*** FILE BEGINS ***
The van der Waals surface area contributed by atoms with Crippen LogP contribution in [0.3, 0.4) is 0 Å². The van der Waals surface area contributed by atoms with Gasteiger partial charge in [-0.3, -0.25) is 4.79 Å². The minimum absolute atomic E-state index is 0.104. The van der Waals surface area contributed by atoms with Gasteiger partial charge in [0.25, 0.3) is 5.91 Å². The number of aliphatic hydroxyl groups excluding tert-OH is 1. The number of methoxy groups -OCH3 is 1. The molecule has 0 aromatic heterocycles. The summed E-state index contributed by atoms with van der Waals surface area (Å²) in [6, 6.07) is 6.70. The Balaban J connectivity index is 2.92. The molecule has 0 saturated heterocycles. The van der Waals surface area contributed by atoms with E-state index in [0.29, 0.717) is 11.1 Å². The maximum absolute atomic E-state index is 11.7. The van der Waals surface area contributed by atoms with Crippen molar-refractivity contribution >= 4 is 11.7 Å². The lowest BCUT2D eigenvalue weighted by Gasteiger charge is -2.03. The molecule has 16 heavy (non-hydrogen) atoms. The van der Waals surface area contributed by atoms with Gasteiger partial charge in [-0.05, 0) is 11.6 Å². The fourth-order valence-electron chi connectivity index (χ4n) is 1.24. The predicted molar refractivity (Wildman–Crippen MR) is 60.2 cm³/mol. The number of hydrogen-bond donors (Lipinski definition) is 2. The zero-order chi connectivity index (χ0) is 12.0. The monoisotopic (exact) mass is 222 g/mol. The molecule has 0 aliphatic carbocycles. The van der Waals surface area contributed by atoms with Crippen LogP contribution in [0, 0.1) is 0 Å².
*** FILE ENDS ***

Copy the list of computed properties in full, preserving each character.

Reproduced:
The van der Waals surface area contributed by atoms with Crippen LogP contribution in [0.3, 0.4) is 0 Å². The van der Waals surface area contributed by atoms with Gasteiger partial charge in [-0.3, -0.25) is 4.79 Å². The minimum absolute atomic E-state index is 0.104. The van der Waals surface area contributed by atoms with Gasteiger partial charge in [0.25, 0.3) is 5.91 Å². The number of aliphatic hydroxyl groups excluding tert-OH is 1. The number of methoxy groups -OCH3 is 1. The molecule has 0 aromatic heterocycles. The summed E-state index contributed by atoms with van der Waals surface area (Å²) in [6, 6.07) is 6.70. The Balaban J connectivity index is 2.92. The molecule has 0 saturated heterocycles. The van der Waals surface area contributed by atoms with E-state index in [0.29, 0.717) is 11.1 Å². The maximum absolute atomic E-state index is 11.7. The van der Waals surface area contributed by atoms with Crippen molar-refractivity contribution >= 4 is 11.7 Å². The lowest BCUT2D eigenvalue weighted by Gasteiger charge is -2.03. The molecule has 16 heavy (non-hydrogen) atoms. The van der Waals surface area contributed by atoms with Gasteiger partial charge in [-0.05, 0) is 11.6 Å². The fourth-order valence-electron chi connectivity index (χ4n) is 1.24. The predicted molar refractivity (Wildman–Crippen MR) is 60.2 cm³/mol. The number of hydrogen-bond donors (Lipinski definition) is 2. The zero-order chi connectivity index (χ0) is 12.0. The monoisotopic (exact) mass is 222 g/mol. The molecule has 0 aliphatic carbocycles. The van der Waals surface area contributed by atoms with Crippen LogP contribution in [0, 0.1) is 0 Å².